Fun and Lent seem mutually exclusive. Lent has traditionally been about giving something up. But last year for Lent, I had fun every day. For a responsible oldest daughter, this counterintuitive practice was liberating. I’m experimenting further this year, in the realm of money, where God is continuing to challenge me to grow toward freedom.
I have given things up for Lent: coffee, chocolate, ice cream, even genre fiction (the biggest sacrifice so far). I’ve found these practices valuable.
But the purpose of Lenten practice is not the giving up in itself. It’s the freedom from attachment and compulsion that is at the heart of the spiritual life. For many, including me, money is one of the greatest areas of unfreedom.
I’m freer about money than I used to be. But I’m not all the way there. My current goal is to love everything about dealing with money: making it, saving it, giving it, managing it, spending it and asking people to give their money away.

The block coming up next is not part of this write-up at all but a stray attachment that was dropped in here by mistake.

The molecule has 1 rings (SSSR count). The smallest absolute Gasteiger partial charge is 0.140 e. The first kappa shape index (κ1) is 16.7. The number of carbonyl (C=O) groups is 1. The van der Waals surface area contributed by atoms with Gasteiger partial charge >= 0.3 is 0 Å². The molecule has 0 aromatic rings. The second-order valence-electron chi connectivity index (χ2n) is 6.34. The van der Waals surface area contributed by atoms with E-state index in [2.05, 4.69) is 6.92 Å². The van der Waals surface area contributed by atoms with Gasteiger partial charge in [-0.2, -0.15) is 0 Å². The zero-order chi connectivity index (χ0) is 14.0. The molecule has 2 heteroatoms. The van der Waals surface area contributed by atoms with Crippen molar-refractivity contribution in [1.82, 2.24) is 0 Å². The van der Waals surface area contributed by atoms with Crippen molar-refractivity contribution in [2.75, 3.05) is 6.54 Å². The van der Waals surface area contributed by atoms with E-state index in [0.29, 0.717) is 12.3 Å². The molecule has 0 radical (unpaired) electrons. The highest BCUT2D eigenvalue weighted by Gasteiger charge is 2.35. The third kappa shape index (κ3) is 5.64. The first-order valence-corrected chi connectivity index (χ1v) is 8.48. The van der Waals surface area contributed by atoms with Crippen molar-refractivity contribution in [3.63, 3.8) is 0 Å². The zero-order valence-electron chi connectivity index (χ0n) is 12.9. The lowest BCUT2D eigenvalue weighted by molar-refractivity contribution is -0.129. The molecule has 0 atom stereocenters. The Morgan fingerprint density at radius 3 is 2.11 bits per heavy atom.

So my practice this Lent is to have fun with money in some way: to give it when someone asks, to, yes, spend some on myself, to enjoy keeping track of it. Last week I read an article by George Hobica suggesting one way to be nice to flight attendants was to buy treats for them. “Perfect,” I thought, and I found some Trader Joe’s Kona truffles to take on my flight to Dallas.
When I gave them to the flight attendant, she asked, “Why would you do that?” I told her about the article and that it was part of my Lenten practice. I bought some chocolate-covered caramels for the flight home. The same flight attendant was working again. She said, “I hope you don’t travel much – you’re going to go broke.”
I said, “It’s only a few dollars!” The whole crew was thrilled – but for me, it was as much fun as any flight I have ever taken.
I believe God wants all of us to be free. “Each of you must give as you have made up your mind, not reluctantly or under compulsion, for God loves a cheerful giver.” (II Cor. 9:7, NRSV) The purpose of my practice is to help me become more free.
What are some ways you can move toward greater freedom in your own relationship with money?
photo by Matthew Hull